Tag Archives: Clique

Conjunctive Boolean Query

This is another problem from the same paper as last week’s.  The paper this time though, doesn’t really give a reduction.  Hopefully, I think it’s easy enough for us to build it ourselves.

The problem: Conjunctive Boolean Query.  This is problem SR31 in the appendix.

The description: Given a conjunctive query in the format described last week, is the query true?  (That is, can we find any tuples to satisfy the query?)

Examples: Here is the “List all departments that sell pens and pencils” query from last week:

(x). Sales(x, pen) and Sales(x, pencil).

This problem would return true if there was an actual tuple in the database that could bind to x, and false otherwise.

Reduction: The paper by Chandra and Merlin that we used last week has the definition of this problem, but just says the NP-Completeness “follows from, say, the completeness of the clique problem for graphs”

But I think the reduction is pretty easy to spell out.  If we’re given an instance of Clique (a graph G and an integer K), we can just build the query:

“Does there exist k vertices x1 through xk such that all edges between any two vertices in the set exist?”

We can implement this as a database by creating a relation for all edges, and then the conjunctive query will have at most O(V2) clauses.

Dififculty: 3, but it’s a lot of work to understand the database definitions to get to the actual problem.

Protected: K-Closure

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Protected: Maximum Subgraph Matching

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Protected: Induced Subgraph with Property π, Induced Connected Subgraph with Property π

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Protected: Balanced Complete Bipartite Subgraph

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G&J don’t even bother to prove Clique is NP-Complete, just stating that it (and Independent Set) is a “different version” of Vertex Cover.  But the problem comes up often enough that it’s worth seeing in its own right.

The problem: Clique (I’ve also seen “Max Clique” or “Clique Decision Problem” (CDP))

The definition: Given a graph G=(V,E), and a positive integer J (G&J say J needs to be ≤ |V|, but I think you can allow large values and make your algorithm just say “no”).  Does J contain a subset V’ of V, or size at least J, where every two vertices in V’ are joined by an edge in E?

Example:  Using the graph we had for VC:

VC exampple

{a,c,d} form a clique of size 3.  There are no cliques of size 4, but if we add the edge (d,g) and the edge (c,h), then the vertices {c,d,g,h} would be one.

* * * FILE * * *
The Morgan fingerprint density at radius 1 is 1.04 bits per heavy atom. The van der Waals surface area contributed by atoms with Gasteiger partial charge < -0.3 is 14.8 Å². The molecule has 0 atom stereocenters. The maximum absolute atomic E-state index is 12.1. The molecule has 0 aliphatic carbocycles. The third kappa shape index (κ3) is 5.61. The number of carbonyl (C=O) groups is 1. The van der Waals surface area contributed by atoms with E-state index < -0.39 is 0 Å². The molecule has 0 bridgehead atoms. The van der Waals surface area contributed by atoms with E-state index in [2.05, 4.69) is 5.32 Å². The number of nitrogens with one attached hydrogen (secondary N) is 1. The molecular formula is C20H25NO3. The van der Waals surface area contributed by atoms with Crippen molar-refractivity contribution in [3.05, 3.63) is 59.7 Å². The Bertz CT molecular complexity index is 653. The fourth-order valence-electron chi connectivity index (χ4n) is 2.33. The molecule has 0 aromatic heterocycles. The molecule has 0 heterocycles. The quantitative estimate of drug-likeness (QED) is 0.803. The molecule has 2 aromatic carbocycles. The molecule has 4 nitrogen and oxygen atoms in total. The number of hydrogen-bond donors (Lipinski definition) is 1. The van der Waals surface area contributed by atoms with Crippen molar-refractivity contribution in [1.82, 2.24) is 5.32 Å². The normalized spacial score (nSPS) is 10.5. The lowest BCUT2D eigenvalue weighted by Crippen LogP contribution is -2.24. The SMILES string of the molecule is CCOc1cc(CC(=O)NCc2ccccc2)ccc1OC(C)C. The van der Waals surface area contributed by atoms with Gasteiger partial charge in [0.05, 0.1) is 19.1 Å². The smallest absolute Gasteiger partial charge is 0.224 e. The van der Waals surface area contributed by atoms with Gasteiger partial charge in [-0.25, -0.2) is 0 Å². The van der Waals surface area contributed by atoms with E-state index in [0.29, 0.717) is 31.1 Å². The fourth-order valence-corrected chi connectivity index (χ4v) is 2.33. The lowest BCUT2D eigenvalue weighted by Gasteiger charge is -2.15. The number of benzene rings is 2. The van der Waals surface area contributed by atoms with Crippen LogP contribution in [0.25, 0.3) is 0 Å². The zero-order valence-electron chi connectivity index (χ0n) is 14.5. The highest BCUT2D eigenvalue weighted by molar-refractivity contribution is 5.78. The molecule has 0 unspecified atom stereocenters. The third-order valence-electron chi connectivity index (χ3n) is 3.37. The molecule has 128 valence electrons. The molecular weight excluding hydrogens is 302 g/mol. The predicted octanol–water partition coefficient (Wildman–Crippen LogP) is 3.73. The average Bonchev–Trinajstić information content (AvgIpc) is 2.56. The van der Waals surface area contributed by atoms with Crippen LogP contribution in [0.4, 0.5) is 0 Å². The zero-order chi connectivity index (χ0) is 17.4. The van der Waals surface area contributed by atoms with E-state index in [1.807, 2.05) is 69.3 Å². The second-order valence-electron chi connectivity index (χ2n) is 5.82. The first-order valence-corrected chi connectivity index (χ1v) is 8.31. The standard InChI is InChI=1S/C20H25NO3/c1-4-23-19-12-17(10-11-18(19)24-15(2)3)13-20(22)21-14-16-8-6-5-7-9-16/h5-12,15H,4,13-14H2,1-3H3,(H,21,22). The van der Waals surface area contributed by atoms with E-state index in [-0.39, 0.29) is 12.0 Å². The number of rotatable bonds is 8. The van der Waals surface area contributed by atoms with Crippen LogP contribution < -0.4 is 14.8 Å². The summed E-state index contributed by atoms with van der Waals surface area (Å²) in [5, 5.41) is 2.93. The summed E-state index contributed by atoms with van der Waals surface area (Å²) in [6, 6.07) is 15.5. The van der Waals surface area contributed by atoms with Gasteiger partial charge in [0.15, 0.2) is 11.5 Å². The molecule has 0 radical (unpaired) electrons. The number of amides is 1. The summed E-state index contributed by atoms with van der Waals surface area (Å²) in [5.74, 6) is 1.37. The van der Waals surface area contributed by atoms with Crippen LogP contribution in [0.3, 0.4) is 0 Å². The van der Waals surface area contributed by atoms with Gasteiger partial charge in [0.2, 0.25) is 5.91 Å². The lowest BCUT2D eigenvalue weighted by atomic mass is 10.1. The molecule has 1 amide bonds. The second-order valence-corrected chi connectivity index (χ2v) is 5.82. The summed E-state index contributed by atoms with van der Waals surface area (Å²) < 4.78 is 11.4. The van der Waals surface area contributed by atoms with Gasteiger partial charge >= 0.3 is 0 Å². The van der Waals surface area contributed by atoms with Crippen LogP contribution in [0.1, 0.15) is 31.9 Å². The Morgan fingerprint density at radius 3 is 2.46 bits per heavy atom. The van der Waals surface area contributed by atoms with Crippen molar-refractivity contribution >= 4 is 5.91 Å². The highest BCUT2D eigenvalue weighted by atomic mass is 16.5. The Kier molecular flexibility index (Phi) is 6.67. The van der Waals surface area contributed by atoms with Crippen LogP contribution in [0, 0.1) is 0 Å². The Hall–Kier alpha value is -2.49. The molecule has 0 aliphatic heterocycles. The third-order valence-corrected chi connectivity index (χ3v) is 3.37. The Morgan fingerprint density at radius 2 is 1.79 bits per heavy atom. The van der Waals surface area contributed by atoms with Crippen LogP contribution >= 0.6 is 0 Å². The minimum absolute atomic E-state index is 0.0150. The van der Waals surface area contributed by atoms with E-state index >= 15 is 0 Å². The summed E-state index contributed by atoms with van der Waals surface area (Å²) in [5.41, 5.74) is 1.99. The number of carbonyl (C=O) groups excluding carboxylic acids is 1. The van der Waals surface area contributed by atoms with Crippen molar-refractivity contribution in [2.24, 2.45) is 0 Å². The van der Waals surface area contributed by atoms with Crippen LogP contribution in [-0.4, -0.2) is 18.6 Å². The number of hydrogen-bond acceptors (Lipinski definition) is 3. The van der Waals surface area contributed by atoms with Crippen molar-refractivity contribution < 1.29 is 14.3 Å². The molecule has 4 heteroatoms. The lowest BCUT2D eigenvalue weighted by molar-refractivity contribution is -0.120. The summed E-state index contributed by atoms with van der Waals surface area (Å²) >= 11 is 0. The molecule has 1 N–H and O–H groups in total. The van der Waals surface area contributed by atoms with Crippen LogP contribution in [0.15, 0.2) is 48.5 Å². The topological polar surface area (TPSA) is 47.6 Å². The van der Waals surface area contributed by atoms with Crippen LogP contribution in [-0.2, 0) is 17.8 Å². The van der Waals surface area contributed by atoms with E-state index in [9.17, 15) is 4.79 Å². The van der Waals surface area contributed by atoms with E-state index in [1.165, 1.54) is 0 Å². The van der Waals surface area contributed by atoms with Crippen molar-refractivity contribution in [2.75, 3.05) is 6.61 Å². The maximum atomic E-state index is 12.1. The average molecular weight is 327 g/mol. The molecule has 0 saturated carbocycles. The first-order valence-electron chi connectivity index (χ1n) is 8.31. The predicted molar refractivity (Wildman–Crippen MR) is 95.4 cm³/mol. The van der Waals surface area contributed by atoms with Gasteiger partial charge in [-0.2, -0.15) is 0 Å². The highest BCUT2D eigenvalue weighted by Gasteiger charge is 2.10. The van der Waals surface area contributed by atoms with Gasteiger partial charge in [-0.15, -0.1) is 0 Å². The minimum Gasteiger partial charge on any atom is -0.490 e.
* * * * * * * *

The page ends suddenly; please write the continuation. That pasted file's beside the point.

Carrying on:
The reduction: From Vertex Cover.  Given a graph G and an integer K that is an instance of Vertex Cover, take the complement of G (the complement of a graph has the same vertices, but the set of edges is “inverted”:  (u,v) is an edge in the complement if and only if it was not an edge in G), and use it as your instance of CDP.  Set J= |V|-K

Difficulty: 3.  It’s not a 2 because it takes a little thought to see why the complement works.

Note: As stated perviously, I teach this course using the Cormen book, so in class I show Clique is NP-Hard by reducing from 3SAT.  It’s a good example of a hard reduction, probably about as hard as the VC reduction G&J do.

Vertex Cover

Back to the “core 6” with a classic problem from graph theory.  There are lots of similar graph problems, so it’s important to keep them all straight.

The Problem: Vertex Cover (VC)

The Definition: Given a graph G=(V,E) and a positive integer K (G&J say that K ≤ |V|, but really, if it’s bigger than that, you can have the algorithm just return “yes”).  Can I find a subset V’ of V, |V’| ≤ K, where every edge in E has at least one endpoint in V’?

Example: Hmm, I wonder if I can insert an image..

VC exampple

Ok, looks like that worked.  In the graph above, {c,d,g} is a vertex cover, because all edges have at least one endpoint in the set {c,d,g}.  As we’ll see later, a graph containing a clique (complete subgraph) of N nodes will need at have at least N-1 of those vertices in the cover.

The reduction: From 3SAT.  G&J on pages 54-56 show the construction.  We build a graph with vertices for all variables and their negation, with an edge between them.  We have three variables for each clause, connected in a triangle.  (The three variables correspond to “positions” in the clause).  Then there is an edge from each vertex corresponding to a literal (or its negation) to its corresponding “clause vertex”- the vertex that holds the position of that variable in the original formula.  K= # of variables + 2* number of clauses.

Difficulty: 7 , assuming it’s the first time a student has seen this sort of reduction.  If they have seen something similar (for example, a reduction from 3SAT to Clique), then maybe a 5.  The ideas are pretty similar.

Note: I teach my algorithms class using the Cormen book.  In it, they reduce 3SAT to Clique, proving Clique is NP-Complete, and then reduce Clique to VC. This works in the exact same way as the reduction from VC to Clique that I’ll be doing here next.